Snatching Excellence From the Jaws of Mediocrity
Can you really get genuine Guinness-effect espresso extraction from a Hamilton Beach Cappuccino Plus (H-B) espresso machine?
Yes, but I'm not sure you should try.
The H-B has a few desirable features:
- 58 mm Portafilter (not crema-enhancing)
- Ulka 41 Watt Pump
- Removable Water Reservoir
- Double Filter Basket
- ESE Pod Filter Basket
- Removable Shower Screen
- Readily Available - Walmart, K-mart, Kohl's, etc.
Here's a shot of the group head.
Now the undesirable "features":
- Thermoblock Design
- Wide Temperature Variation
- Aluminum Portafilter
- Low Cup Clearance
- Short steam wand (steam stub is more accurate)
By far, the greatest hindrance to making decent espresso with the H-B is poor temperature control. The amount of hysteresis in the snap-action thermal switches is horrendous.
I've added a PID-based temperature controller to the H-B, with great success.
Disclaimer: Do not try this at home. Dangerous voltages are
present. This machine was not intended to be disassembled or modified.
- Yokogawa UT150 PID Temperature Controller (Ebay $45)
- Omega Stick-on Type-J Thermocouple (Ebay $6)
- Opto-22 Solid-State Relay (Free from a friend-Thanks Rick)
- Project Box, Wire, Fuse Holder (Radio Shack)
Here's a look inside. The twisted wiring and the brown thermocouple wire were added for the modification. The controller power comes from the conveniently provided terminal strip.
Taking the top off is not trivial. The two tamper-proof screws are hidden (and tamper-proof). The front of the top is held on with plastic tabs that can't be released once engaged.
Yes, permanent damage is required to get the lid off. Once I decided to drill mounting holes and make wiring changes, this became a moot point. The lid "snaps" back on with sufficient security that this has not been a problem.
This photo shows where I located the stick-on thermocouple near the water entry port on the thermoblock. The brass fitting is the pressure relief from the top of the thermoblock. The insulated line is the steam output. I used some high-temperature silicone adhesive to attach the thermocouple.
I wired the SSR in place of the "brew" thermoswitch as shown here. In the foreground is the steam thermoswitch. I change the setpoint on the controller instead of using the steam switch. More about that later. The steam thermoswitch acts as a safety in the event the control goes "open loop". There are two thermal fuses as well, but they are not resettable.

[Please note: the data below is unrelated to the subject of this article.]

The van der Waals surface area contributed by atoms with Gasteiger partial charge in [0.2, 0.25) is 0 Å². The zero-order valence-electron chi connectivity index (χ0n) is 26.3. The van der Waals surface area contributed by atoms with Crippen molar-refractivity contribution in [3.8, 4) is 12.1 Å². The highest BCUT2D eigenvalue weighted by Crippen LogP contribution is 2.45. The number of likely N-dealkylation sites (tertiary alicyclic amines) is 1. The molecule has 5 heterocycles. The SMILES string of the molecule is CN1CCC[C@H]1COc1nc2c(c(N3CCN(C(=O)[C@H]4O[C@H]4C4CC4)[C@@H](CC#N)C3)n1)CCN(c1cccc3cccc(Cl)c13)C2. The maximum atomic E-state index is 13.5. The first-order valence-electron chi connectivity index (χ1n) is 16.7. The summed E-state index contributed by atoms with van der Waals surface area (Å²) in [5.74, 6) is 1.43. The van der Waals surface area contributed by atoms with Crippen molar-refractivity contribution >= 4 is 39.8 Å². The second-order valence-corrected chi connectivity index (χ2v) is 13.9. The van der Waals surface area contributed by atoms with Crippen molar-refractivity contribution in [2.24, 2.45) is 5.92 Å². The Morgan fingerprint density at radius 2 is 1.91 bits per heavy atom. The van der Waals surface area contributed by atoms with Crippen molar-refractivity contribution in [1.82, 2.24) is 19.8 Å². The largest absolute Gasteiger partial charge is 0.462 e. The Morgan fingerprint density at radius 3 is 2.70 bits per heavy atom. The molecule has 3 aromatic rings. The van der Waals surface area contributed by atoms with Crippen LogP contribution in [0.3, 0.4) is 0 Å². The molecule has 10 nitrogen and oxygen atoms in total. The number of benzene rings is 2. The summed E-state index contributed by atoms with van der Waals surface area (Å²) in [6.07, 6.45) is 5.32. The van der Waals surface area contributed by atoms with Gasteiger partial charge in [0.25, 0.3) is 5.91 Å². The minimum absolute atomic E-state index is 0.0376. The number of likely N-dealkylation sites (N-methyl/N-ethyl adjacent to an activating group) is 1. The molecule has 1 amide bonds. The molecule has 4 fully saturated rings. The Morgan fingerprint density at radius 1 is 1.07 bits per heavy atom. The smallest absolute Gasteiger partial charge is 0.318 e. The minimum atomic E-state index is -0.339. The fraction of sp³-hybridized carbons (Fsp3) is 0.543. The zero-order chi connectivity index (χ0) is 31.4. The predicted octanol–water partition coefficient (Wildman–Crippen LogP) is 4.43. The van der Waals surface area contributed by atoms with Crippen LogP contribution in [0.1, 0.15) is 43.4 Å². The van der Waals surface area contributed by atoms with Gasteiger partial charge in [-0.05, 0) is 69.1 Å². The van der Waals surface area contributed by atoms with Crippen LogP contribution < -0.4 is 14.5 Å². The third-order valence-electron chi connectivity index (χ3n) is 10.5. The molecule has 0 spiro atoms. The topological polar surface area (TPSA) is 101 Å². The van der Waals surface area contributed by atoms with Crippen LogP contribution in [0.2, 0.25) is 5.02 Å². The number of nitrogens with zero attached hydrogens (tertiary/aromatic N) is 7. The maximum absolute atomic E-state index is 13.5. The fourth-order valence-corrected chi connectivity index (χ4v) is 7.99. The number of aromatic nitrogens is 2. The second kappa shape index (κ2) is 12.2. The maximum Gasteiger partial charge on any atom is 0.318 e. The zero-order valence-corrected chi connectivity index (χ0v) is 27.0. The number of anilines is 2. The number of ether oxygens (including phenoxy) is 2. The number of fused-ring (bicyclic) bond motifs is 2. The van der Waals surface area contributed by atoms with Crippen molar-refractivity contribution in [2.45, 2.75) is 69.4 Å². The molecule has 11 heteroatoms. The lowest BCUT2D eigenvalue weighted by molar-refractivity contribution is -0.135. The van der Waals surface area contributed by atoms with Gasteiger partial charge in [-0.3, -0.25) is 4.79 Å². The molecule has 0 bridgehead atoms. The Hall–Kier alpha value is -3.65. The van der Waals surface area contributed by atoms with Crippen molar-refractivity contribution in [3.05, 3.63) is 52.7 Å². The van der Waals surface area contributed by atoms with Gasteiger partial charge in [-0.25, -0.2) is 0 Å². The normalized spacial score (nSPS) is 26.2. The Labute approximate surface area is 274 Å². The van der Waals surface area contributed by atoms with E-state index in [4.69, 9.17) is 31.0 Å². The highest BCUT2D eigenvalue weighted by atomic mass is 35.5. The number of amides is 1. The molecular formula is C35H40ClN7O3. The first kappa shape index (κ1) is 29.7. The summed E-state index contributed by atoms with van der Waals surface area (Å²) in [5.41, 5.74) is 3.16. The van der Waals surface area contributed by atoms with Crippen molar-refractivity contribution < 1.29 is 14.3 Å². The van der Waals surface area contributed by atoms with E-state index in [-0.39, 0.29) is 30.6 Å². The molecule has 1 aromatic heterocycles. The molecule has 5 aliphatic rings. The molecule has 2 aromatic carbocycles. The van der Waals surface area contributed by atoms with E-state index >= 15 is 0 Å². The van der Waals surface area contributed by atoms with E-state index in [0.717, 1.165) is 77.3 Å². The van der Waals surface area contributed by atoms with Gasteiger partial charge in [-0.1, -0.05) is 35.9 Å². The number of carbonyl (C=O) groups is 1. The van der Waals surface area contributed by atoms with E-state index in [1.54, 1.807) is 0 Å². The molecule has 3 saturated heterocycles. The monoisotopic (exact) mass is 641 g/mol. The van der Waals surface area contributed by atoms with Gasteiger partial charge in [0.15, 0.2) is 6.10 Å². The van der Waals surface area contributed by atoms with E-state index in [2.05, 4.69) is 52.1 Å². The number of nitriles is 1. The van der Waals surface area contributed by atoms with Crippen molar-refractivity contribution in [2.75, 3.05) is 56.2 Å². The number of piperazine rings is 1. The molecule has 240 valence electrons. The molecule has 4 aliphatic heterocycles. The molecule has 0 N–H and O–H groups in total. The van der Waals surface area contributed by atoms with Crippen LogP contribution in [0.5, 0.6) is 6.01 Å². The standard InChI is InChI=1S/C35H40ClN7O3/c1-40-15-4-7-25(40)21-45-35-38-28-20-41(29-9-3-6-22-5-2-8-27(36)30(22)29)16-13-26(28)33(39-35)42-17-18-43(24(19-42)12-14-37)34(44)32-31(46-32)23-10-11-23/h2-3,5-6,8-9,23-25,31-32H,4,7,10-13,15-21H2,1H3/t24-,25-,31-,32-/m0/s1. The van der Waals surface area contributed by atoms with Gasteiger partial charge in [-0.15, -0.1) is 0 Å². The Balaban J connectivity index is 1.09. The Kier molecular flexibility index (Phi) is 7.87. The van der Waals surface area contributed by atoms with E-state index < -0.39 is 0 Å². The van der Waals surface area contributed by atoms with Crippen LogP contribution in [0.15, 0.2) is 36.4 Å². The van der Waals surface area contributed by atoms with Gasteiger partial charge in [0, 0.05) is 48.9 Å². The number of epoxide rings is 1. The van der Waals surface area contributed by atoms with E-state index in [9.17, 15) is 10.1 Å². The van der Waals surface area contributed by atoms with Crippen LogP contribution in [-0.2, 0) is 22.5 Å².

A view inside the controller housing. The aluminum lid provides adequate heat sink area for the SSR. It barely feels warm under use. I fused the power feed to the controller.
This shot was a bit overextracted since I was trying to shoot photos at the same time. This is Sweet Maria's Monkey Espresso Blend home-roasted in a Toastmaster hot air popper. I've also had excellent results with Intelligentsia's Black Cat Espresso Blend. I use a Solis Maestro Plus grinder.
I have currently settled on a set-point of 212F for espresso. The indicator drops to about 207F by the end of a 25-second extraction. Actually, the temperature dips to about 205F and then recovers to 207F as the controller tries to keep up. I have not measured the actual brew temperature. I've just been experimenting and adjusting based on results.
I always pull a blank shot to heat up the filter basket and cup. By the time I dose and tamp, the temperature is back to 212F. This also quickly brings the temperature back down after steaming.
When steaming/frothing milk, I adjust the set-point to 255F. I crack the steam valve at about 245F to begin bleeding off collected water. If I let it stabilize at 255F for too long, the factory thermoswitch trips and I need to wait for the temperature to drop to 218F before it resets. As long as I continue to bleed off steam, the factory thermoswitch doesn't trip. I can froth enough milk for a 7 oz. cappuccino in about 60 seconds. I have also steamed continuously for over three minutes when making Vanilla Creams for my family with no apparent drop in pressure or temperature.